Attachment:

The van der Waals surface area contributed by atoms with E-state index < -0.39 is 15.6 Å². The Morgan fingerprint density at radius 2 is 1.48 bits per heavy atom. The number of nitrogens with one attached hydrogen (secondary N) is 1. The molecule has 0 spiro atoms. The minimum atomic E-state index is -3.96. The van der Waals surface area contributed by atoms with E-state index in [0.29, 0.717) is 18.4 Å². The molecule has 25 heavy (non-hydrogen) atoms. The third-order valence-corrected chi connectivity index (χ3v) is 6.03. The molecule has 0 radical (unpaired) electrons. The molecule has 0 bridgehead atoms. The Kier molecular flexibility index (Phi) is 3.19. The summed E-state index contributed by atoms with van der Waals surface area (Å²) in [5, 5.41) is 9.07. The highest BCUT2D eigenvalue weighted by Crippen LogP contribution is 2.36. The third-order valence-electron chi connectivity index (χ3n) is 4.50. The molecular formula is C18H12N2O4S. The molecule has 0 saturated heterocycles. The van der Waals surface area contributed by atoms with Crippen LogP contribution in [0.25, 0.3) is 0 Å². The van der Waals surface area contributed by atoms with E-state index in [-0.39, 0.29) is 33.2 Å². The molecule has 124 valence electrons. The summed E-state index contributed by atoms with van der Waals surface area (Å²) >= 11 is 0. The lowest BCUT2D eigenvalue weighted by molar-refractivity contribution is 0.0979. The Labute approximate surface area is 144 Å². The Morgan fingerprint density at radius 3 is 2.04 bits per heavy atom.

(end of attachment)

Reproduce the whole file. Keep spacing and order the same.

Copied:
The van der Waals surface area contributed by atoms with E-state index < -0.39 is 15.6 Å². The Morgan fingerprint density at radius 2 is 1.48 bits per heavy atom. The number of nitrogens with one attached hydrogen (secondary N) is 1. The molecule has 0 spiro atoms. The minimum atomic E-state index is -3.96. The van der Waals surface area contributed by atoms with E-state index in [0.29, 0.717) is 18.4 Å². The molecule has 25 heavy (non-hydrogen) atoms. The third-order valence-corrected chi connectivity index (χ3v) is 6.03. The molecule has 0 radical (unpaired) electrons. The molecule has 0 bridgehead atoms. The Kier molecular flexibility index (Phi) is 3.19. The summed E-state index contributed by atoms with van der Waals surface area (Å²) in [5, 5.41) is 9.07. The highest BCUT2D eigenvalue weighted by Crippen LogP contribution is 2.36. The third-order valence-electron chi connectivity index (χ3n) is 4.50. The molecular formula is C18H12N2O4S. The molecule has 0 saturated heterocycles. The van der Waals surface area contributed by atoms with Crippen LogP contribution in [0.25, 0.3) is 0 Å². The van der Waals surface area contributed by atoms with E-state index in [-0.39, 0.29) is 33.2 Å². The molecule has 124 valence electrons. The summed E-state index contributed by atoms with van der Waals surface area (Å²) >= 11 is 0. The lowest BCUT2D eigenvalue weighted by molar-refractivity contribution is 0.0979. The Labute approximate surface area is 144 Å². The Morgan fingerprint density at radius 3 is 2.04 bits per heavy atom.